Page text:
It was to be expected and feared. To many it is a shock, a news that is similar to some scenes in the most gory, Bibilical account, but to some it was expected. Today [8th of March], Nigerian officials and human rights activists racked up the deaths of Christian Nigerian villagers to 500 (possibly more) after a weekend of village raids. What is more shocking than mostly the number of women and children being dead is the way they were killed. With machetes, guns and other weapons, Muslims particularly the Hausa Fulani [Muslim herders] set themselves upon the villages surrounding the Nigerian city of Jos where one of the locations called Dogo Nahwa contained more than 200 corpses and mass graves.
Like genocides or ‘ethnic cleansings’, the Muslim raiders offered no mercy to infants, children, and women only pausing to ask them a question or two in Fulani, a pre-dominantly Muslim-used language in Nigeria. If one did not understand, they were simply killed. A few photos and descriptions of the corpses are vivid and horrifying. Many corpses were mutilated, limbs were missing, deep gashes and cuts remained on the hardly-recognizable lumps of meat that were once human. The bodies were disposed of by using trucks and filling in mass graves, some cadavers were found hastily buried or were found in sewage pipes. Mourning was everywhere, yet songs of Christ could be heard over the dim of crying and the wailing of the wounded and affected people. Women, children, and some men were brutually cut down, some scalped for trophies, and worst of all it again provoked the long conflict between Muslims and Christians once again.
To be “fair”, the Muslims acted on behalf of their fallen bretheren where hundreds of Muslims died in villages due to Christian attacks which escalated religious/political clashes that led to riots in January. Nothing excuses this type of violence, where more than just human life was killed, but the potential of life as well. Many of the corpses were children, many ranging from a few days old to a couple of years old. This disturbing event was expected as 4 day riots from January 18th to January 22nd, 2010 occured where hundreds of people died. That event itself, not to mention the other religious conflicts between the Muslims and Christians, was enough to show an obvious social split in Nigeria: The Muslim North, the Christian South, both fighting over the “Middle Belt”, where fights are sometimes over farmland. This repugnant massacre is the product of years of religious conflict brought on by sectarian violence along with political disputes over the resources of petroleum in the Niger-Delta region.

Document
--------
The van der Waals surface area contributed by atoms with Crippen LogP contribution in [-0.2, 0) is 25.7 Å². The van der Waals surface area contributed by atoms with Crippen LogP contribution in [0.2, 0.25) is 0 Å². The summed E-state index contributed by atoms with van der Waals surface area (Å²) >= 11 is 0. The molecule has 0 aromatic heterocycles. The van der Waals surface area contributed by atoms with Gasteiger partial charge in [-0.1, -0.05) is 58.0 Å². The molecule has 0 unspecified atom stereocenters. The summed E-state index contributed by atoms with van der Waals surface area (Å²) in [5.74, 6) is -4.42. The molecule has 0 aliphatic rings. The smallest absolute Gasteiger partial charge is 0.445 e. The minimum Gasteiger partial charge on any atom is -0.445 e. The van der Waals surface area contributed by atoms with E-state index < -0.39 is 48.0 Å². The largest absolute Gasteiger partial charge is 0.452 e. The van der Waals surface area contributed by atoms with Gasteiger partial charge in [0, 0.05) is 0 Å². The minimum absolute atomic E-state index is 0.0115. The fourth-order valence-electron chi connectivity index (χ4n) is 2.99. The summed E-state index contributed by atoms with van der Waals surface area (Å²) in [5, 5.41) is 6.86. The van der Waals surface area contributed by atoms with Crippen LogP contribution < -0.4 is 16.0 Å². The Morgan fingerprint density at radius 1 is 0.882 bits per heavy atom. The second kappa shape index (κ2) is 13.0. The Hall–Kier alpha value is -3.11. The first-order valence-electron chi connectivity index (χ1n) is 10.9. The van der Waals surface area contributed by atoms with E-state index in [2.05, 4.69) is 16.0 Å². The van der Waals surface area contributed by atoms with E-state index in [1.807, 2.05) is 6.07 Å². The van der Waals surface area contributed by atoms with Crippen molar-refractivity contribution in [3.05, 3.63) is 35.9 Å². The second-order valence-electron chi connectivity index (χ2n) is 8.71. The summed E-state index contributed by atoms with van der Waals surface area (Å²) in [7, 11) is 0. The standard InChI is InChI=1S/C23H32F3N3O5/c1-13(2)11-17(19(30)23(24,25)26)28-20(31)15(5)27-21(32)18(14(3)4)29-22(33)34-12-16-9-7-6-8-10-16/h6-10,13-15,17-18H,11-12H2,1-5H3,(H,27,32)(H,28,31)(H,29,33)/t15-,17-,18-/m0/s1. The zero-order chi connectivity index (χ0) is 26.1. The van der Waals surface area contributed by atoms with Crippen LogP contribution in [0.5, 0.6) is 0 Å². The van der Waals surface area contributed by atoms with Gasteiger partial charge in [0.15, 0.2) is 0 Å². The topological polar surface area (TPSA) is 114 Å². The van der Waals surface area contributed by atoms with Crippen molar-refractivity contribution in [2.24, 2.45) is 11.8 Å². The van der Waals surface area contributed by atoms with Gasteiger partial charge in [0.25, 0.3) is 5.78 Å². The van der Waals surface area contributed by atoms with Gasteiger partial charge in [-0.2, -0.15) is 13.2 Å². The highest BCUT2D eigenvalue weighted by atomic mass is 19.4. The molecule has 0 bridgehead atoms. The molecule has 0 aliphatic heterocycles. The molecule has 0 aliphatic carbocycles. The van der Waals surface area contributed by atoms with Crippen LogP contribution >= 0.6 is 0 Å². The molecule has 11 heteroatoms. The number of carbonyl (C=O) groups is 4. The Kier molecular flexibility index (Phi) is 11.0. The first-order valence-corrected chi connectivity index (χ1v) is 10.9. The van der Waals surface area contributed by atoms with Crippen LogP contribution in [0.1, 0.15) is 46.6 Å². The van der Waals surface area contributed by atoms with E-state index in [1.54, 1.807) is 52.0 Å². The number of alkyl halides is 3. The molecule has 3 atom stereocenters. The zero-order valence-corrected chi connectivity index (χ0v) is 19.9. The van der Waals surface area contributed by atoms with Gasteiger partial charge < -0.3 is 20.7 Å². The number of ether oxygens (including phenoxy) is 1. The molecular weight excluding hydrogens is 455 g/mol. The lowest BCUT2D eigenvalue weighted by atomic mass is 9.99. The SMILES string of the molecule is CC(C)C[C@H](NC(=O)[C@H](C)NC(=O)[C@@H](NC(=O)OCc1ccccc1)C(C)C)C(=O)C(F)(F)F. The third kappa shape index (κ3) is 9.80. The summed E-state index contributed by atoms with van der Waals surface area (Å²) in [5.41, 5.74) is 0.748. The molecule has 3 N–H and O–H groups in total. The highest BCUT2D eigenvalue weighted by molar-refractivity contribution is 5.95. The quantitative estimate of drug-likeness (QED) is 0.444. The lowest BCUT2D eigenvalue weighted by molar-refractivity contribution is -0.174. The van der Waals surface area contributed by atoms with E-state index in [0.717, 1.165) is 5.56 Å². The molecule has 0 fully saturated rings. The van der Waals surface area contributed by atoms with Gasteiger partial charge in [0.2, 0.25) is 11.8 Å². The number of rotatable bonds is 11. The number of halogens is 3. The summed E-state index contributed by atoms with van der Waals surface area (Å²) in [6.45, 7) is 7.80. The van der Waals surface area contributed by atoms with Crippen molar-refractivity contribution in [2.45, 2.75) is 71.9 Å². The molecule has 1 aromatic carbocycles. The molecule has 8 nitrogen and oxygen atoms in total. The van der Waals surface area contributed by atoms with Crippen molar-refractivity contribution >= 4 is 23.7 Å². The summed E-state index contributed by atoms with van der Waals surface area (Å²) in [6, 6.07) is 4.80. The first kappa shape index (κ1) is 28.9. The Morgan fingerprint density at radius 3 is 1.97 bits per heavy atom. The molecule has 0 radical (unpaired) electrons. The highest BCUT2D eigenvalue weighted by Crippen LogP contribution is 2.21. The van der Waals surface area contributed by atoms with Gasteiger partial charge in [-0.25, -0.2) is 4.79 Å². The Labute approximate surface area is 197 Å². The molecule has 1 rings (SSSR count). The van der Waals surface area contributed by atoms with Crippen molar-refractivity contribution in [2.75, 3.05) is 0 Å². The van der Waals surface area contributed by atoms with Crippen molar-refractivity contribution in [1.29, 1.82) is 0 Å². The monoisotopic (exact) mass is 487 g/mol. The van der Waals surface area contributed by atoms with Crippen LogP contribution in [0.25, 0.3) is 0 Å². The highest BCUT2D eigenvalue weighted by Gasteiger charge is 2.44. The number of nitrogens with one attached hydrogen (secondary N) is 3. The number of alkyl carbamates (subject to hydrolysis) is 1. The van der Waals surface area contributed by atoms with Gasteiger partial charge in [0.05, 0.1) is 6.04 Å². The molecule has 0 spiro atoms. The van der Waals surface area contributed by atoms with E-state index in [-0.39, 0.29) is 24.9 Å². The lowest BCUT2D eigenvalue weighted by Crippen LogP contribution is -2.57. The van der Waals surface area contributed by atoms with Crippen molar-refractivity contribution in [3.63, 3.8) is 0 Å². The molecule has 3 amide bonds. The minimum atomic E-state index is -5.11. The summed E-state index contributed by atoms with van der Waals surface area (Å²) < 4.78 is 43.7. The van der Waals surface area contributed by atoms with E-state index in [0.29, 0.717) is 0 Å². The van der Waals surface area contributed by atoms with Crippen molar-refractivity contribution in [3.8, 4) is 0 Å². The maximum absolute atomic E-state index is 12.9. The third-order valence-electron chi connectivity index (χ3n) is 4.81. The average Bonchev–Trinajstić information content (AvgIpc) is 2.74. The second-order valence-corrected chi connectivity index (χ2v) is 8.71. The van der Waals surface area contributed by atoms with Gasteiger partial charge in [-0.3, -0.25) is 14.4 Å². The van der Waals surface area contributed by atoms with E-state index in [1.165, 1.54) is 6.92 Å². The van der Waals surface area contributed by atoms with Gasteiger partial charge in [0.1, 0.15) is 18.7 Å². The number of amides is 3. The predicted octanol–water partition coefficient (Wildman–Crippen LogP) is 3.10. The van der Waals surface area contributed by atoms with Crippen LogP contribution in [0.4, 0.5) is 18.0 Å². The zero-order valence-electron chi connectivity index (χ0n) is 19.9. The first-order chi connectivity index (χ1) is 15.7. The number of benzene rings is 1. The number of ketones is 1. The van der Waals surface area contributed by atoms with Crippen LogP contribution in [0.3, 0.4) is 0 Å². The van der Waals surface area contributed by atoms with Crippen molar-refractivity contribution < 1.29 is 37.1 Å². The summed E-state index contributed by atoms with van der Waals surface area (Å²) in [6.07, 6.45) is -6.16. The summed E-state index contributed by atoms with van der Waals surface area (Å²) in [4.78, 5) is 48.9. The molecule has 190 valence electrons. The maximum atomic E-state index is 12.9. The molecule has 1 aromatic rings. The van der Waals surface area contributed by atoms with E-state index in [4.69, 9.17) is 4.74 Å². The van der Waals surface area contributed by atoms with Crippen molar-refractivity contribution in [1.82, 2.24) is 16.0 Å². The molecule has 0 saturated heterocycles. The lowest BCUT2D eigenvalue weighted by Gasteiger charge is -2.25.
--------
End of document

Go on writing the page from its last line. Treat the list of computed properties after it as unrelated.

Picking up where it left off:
Although the Nigerian government had imposed laws against religious violence, it has barely stopped the daily conflicts between all the diverse ethnic and religious factions, it also has little control over regional laws. For example, the Muslim North has religious laws concerning the consumption of alcohol, theft, and homosexuality and quite punishes it severely by harsh punishments ranging from executions to whippings/lashings. Furthermore, Nigeria is known to be one of the worst countries upholding or attempting to uphold basic human rights. You name it; child labor, human trafficking, rampant sexism and racism, suppression of freedoms of speech, et cetera.
While the victims’ cries rose above the corpses, more than 95 arrests were made by the government. Many arrested were members of the Hausa Fulani held responsible to be the primary antagonists of the massacres. This violent event has drawn international responses especially from the U.N Secretary General Ban Ki-Moon and the U.S government. This event however gives a chance for Goodluck Jonathan, the current Vice President and Acting President of Nigeria to establish the central government’s authority immediately concerning recent religious conflicts. As of this time, the Acting President raised security along the border of the two split regions as to stop more armed groups from venturing in.
Meanwhile, acts of reprisals and more violence are more than likely to continue.